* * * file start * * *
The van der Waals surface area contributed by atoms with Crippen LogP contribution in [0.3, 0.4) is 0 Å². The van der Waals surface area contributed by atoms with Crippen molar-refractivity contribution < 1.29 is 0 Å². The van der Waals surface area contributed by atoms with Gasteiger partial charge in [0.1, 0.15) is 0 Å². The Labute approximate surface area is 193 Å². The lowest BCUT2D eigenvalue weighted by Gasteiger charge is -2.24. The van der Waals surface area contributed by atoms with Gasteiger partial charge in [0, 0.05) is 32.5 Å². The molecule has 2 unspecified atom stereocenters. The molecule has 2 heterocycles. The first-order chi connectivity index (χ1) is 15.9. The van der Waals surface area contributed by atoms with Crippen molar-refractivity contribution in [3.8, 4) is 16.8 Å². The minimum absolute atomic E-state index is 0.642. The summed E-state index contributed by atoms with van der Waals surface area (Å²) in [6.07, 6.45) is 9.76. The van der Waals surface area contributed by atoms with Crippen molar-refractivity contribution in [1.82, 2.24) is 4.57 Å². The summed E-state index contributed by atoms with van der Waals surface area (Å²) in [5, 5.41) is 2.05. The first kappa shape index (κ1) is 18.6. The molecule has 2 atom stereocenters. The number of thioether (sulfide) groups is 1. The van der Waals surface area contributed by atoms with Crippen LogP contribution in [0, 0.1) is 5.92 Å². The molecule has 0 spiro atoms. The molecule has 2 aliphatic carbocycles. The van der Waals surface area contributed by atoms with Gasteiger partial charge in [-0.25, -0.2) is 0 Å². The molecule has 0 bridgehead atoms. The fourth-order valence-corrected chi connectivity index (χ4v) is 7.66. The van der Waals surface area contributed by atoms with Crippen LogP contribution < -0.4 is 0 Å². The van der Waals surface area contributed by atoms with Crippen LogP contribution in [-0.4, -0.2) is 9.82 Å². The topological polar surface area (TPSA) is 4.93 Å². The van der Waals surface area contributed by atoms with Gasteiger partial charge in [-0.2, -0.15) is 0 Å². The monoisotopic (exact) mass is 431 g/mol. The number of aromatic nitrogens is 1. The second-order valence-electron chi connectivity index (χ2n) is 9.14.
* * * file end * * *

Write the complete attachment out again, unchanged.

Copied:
The van der Waals surface area contributed by atoms with Crippen LogP contribution in [0.3, 0.4) is 0 Å². The van der Waals surface area contributed by atoms with Crippen molar-refractivity contribution < 1.29 is 0 Å². The van der Waals surface area contributed by atoms with Gasteiger partial charge in [0.1, 0.15) is 0 Å². The Labute approximate surface area is 193 Å². The lowest BCUT2D eigenvalue weighted by Gasteiger charge is -2.24. The van der Waals surface area contributed by atoms with Gasteiger partial charge in [0, 0.05) is 32.5 Å². The molecule has 2 unspecified atom stereocenters. The molecule has 2 heterocycles. The first-order chi connectivity index (χ1) is 15.9. The van der Waals surface area contributed by atoms with Crippen molar-refractivity contribution in [3.8, 4) is 16.8 Å². The minimum absolute atomic E-state index is 0.642. The summed E-state index contributed by atoms with van der Waals surface area (Å²) in [6.07, 6.45) is 9.76. The van der Waals surface area contributed by atoms with Crippen molar-refractivity contribution in [1.82, 2.24) is 4.57 Å². The summed E-state index contributed by atoms with van der Waals surface area (Å²) in [5, 5.41) is 2.05. The first kappa shape index (κ1) is 18.6. The molecule has 2 atom stereocenters. The number of thioether (sulfide) groups is 1. The van der Waals surface area contributed by atoms with Crippen LogP contribution in [0, 0.1) is 5.92 Å². The molecule has 0 spiro atoms. The molecule has 2 aliphatic carbocycles. The van der Waals surface area contributed by atoms with Gasteiger partial charge in [-0.25, -0.2) is 0 Å². The molecule has 0 bridgehead atoms. The fourth-order valence-corrected chi connectivity index (χ4v) is 7.66. The van der Waals surface area contributed by atoms with Crippen LogP contribution < -0.4 is 0 Å². The van der Waals surface area contributed by atoms with Crippen LogP contribution in [-0.4, -0.2) is 9.82 Å². The topological polar surface area (TPSA) is 4.93 Å². The van der Waals surface area contributed by atoms with Gasteiger partial charge in [-0.2, -0.15) is 0 Å². The monoisotopic (exact) mass is 431 g/mol. The number of aromatic nitrogens is 1. The second-order valence-electron chi connectivity index (χ2n) is 9.14.